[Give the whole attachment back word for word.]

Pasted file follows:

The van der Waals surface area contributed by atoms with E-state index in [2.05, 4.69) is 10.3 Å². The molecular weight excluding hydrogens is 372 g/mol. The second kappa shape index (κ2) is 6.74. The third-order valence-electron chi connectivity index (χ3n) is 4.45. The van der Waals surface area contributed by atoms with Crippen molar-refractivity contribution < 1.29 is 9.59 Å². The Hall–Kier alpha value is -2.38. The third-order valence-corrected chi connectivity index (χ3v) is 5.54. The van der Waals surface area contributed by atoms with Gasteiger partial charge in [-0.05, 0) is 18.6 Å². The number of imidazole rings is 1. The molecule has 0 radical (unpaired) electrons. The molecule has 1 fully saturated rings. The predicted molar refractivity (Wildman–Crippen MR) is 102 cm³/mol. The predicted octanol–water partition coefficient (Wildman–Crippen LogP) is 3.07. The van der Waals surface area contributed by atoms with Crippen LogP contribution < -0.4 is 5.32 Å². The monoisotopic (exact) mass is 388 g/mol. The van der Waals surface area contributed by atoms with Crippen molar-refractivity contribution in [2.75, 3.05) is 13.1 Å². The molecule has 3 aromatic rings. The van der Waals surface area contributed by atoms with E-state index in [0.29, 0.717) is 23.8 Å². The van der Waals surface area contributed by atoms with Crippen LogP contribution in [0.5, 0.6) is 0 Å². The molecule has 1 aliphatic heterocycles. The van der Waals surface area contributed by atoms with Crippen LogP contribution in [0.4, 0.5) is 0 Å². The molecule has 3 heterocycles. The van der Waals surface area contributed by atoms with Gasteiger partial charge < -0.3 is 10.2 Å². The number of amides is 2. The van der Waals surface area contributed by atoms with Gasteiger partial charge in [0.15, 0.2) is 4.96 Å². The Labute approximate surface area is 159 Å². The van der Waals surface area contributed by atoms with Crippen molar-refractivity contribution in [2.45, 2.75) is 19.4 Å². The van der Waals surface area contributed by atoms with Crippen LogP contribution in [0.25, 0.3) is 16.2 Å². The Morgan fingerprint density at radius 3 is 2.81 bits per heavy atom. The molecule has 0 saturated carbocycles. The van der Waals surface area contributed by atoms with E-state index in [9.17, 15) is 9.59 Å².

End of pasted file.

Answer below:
The van der Waals surface area contributed by atoms with E-state index in [2.05, 4.69) is 10.3 Å². The molecular weight excluding hydrogens is 372 g/mol. The second kappa shape index (κ2) is 6.74. The third-order valence-electron chi connectivity index (χ3n) is 4.45. The van der Waals surface area contributed by atoms with Crippen molar-refractivity contribution < 1.29 is 9.59 Å². The Hall–Kier alpha value is -2.38. The third-order valence-corrected chi connectivity index (χ3v) is 5.54. The van der Waals surface area contributed by atoms with Gasteiger partial charge in [-0.05, 0) is 18.6 Å². The number of imidazole rings is 1. The molecule has 0 radical (unpaired) electrons. The molecule has 1 fully saturated rings. The predicted molar refractivity (Wildman–Crippen MR) is 102 cm³/mol. The predicted octanol–water partition coefficient (Wildman–Crippen LogP) is 3.07. The van der Waals surface area contributed by atoms with Crippen LogP contribution < -0.4 is 5.32 Å². The monoisotopic (exact) mass is 388 g/mol. The van der Waals surface area contributed by atoms with Crippen molar-refractivity contribution in [2.75, 3.05) is 13.1 Å². The molecule has 3 aromatic rings. The van der Waals surface area contributed by atoms with E-state index in [0.29, 0.717) is 23.8 Å². The van der Waals surface area contributed by atoms with Crippen LogP contribution in [0.5, 0.6) is 0 Å². The molecule has 1 aliphatic heterocycles. The van der Waals surface area contributed by atoms with Crippen LogP contribution in [0.4, 0.5) is 0 Å². The molecule has 3 heterocycles. The van der Waals surface area contributed by atoms with Gasteiger partial charge < -0.3 is 10.2 Å². The number of amides is 2. The van der Waals surface area contributed by atoms with Gasteiger partial charge in [0.15, 0.2) is 4.96 Å². The Labute approximate surface area is 159 Å². The van der Waals surface area contributed by atoms with Crippen molar-refractivity contribution in [2.45, 2.75) is 19.4 Å². The van der Waals surface area contributed by atoms with Crippen LogP contribution in [0.25, 0.3) is 16.2 Å². The Morgan fingerprint density at radius 3 is 2.81 bits per heavy atom. The molecule has 0 saturated carbocycles. The van der Waals surface area contributed by atoms with E-state index in [9.17, 15) is 9.59 Å².